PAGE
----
When I first encountered the story of the Guinea Pig Club – a club for severely burned airmen, and the plastic surgeon who cared for them, I knew I had to write it. I find that I’m drawn to such real people in history – what drives them to do what they do. I’m intrigued by their choices in life and going in search of the answers often uncovers many intriguing facts. For me, I wanted to know what led Archibald McIndoe to do what he did for the burned and injured airmen in his care. Why did he engage pretty girls for his ward, encourage relationships between nurse and patient, allow beer to be freely available and so many other things? His methods were unorthodox, raised many eyebrows and caused many problems within the hospital establishment.

He battled many people to get his own way, which in his mind was the only way. His objective was simple. The men in his care faced a lifetime of ridicule, discrimination and the loss of a previous way of life. He had to change people, society, and attitudes to disability and disfigurement and of course, this is an ongoing issue although times are improving gradually, thanks to people like Archie McIndoe. For a young, handsome pilot to have his whole life ahead of him one day and to feel almost finished the next when his entire face has been burned away, is simply unimaginable and so I found myself compelled to delve into the archives in search of a story. Hence The Beauty Shop was born. The title was the nickname for Archie’s ward at the Queen Victoria Hospital in East Grinstead. As the men used to say, “it’s where they send you to make you up again.”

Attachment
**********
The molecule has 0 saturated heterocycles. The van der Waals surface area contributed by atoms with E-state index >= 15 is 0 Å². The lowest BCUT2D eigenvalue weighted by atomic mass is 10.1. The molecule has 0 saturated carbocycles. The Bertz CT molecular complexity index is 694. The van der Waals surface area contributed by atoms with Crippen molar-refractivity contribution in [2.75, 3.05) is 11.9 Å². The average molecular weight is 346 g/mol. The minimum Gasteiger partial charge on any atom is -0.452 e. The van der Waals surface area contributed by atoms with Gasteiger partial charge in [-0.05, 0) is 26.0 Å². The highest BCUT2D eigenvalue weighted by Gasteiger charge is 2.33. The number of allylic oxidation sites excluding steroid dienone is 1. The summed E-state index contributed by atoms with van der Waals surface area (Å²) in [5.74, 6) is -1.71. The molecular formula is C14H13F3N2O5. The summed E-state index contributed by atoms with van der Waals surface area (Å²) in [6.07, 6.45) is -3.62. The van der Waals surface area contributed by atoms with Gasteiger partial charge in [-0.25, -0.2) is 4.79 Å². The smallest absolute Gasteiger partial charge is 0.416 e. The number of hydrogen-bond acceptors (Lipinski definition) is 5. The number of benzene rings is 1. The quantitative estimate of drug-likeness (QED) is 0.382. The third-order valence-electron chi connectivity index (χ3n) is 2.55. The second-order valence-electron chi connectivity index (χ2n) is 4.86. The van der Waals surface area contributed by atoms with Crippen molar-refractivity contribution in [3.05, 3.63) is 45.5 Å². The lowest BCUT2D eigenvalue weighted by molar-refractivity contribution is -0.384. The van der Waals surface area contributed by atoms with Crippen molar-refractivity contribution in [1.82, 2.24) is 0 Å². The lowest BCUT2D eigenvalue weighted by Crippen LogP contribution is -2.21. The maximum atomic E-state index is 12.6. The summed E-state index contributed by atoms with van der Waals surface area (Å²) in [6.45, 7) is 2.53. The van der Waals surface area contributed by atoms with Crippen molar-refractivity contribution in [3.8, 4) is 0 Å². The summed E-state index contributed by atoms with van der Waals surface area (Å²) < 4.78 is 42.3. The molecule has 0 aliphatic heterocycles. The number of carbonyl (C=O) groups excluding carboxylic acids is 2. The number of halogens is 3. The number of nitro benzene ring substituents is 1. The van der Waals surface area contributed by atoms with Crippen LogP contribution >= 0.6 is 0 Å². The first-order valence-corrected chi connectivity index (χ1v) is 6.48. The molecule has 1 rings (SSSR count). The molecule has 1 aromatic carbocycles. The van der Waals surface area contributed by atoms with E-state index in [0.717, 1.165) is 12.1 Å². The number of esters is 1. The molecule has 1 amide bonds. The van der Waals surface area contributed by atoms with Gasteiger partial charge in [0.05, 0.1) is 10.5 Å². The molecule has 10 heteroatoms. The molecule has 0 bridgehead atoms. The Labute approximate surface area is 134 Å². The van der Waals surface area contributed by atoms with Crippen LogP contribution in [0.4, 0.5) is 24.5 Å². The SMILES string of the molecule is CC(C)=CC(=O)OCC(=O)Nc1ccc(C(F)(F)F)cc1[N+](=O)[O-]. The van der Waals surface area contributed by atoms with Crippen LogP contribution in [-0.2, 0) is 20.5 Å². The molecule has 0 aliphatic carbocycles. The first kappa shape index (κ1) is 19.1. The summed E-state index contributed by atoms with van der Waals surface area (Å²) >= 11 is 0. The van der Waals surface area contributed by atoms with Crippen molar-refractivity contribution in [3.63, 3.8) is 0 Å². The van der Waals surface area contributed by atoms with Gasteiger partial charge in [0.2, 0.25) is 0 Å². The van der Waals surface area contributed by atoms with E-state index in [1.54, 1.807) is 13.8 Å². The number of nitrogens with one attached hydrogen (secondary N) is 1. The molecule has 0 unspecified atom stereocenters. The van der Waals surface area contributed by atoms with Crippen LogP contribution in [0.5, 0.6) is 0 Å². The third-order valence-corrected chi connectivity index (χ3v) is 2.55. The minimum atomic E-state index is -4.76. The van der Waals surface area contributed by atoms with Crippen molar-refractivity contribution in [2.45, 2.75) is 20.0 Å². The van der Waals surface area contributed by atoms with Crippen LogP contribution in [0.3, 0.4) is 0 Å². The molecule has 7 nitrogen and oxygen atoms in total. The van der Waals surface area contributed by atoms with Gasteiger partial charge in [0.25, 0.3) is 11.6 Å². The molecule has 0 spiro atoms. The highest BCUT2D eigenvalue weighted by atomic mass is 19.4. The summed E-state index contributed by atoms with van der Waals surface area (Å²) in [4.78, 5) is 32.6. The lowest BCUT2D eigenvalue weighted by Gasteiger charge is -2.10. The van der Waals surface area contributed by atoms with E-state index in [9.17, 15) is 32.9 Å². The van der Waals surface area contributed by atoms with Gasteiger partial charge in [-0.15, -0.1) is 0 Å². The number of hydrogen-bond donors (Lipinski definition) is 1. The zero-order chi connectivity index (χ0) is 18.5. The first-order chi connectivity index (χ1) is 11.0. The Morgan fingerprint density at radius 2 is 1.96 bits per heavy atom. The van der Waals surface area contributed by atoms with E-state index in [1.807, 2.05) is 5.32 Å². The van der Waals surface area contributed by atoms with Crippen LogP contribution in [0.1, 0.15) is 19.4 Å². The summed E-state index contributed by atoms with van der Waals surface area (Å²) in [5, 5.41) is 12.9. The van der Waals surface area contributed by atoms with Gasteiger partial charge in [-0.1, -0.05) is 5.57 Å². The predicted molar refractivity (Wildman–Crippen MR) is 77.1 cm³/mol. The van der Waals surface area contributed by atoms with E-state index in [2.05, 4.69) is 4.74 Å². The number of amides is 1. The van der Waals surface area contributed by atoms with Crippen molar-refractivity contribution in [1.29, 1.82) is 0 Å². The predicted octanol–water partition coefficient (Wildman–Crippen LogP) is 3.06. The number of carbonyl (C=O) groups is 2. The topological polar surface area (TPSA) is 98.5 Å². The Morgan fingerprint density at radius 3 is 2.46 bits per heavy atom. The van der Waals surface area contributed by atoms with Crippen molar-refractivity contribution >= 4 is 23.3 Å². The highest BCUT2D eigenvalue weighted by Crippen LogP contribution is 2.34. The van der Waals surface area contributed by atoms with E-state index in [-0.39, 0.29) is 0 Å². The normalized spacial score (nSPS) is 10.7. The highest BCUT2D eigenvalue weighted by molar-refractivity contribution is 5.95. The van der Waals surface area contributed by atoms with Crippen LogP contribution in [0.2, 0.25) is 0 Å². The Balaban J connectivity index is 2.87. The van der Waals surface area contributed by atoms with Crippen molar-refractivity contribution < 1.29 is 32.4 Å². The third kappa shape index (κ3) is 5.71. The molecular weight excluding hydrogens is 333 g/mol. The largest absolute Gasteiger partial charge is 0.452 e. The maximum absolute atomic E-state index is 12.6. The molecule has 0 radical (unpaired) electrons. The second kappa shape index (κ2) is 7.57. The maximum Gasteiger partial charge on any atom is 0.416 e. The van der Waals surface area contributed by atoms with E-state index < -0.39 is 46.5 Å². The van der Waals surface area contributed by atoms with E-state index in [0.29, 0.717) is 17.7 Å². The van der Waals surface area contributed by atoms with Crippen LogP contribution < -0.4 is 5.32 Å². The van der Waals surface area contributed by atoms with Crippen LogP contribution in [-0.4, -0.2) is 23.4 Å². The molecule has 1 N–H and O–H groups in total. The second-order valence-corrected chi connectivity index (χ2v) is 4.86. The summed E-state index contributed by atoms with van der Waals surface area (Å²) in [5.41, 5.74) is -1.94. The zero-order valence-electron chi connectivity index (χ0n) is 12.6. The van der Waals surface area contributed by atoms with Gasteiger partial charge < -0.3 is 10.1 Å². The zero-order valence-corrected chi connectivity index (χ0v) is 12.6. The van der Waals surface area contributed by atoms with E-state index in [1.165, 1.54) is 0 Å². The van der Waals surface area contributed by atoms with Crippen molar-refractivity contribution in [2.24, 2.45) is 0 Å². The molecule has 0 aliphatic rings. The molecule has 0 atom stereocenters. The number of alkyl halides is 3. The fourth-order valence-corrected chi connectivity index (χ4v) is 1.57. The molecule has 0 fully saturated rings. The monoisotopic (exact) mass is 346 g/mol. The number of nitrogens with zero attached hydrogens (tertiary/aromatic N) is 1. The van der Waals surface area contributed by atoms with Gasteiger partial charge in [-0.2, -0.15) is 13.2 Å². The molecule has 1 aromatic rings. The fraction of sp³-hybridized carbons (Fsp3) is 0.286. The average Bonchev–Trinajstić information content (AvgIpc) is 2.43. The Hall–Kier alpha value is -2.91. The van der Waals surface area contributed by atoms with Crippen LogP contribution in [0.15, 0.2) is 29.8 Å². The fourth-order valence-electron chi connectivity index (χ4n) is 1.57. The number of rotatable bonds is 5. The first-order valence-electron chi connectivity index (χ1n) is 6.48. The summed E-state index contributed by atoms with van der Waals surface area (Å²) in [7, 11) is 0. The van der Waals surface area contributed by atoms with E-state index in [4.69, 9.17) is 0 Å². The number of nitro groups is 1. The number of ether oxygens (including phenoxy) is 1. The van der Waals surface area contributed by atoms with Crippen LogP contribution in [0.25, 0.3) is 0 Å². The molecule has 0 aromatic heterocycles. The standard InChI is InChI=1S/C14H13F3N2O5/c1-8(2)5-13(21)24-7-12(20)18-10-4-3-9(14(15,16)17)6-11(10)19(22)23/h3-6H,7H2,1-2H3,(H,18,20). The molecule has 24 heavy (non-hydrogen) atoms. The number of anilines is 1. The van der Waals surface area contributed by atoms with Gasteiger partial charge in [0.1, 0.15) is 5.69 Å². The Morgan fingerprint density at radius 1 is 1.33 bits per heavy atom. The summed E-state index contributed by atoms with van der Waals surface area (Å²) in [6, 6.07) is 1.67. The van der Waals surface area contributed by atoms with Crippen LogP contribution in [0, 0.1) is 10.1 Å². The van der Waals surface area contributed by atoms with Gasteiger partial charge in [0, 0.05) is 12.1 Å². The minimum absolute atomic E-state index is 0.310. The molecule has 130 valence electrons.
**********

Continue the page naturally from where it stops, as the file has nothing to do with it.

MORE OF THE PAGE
How often do your characters surprise you by doing or saying something totally unexpected?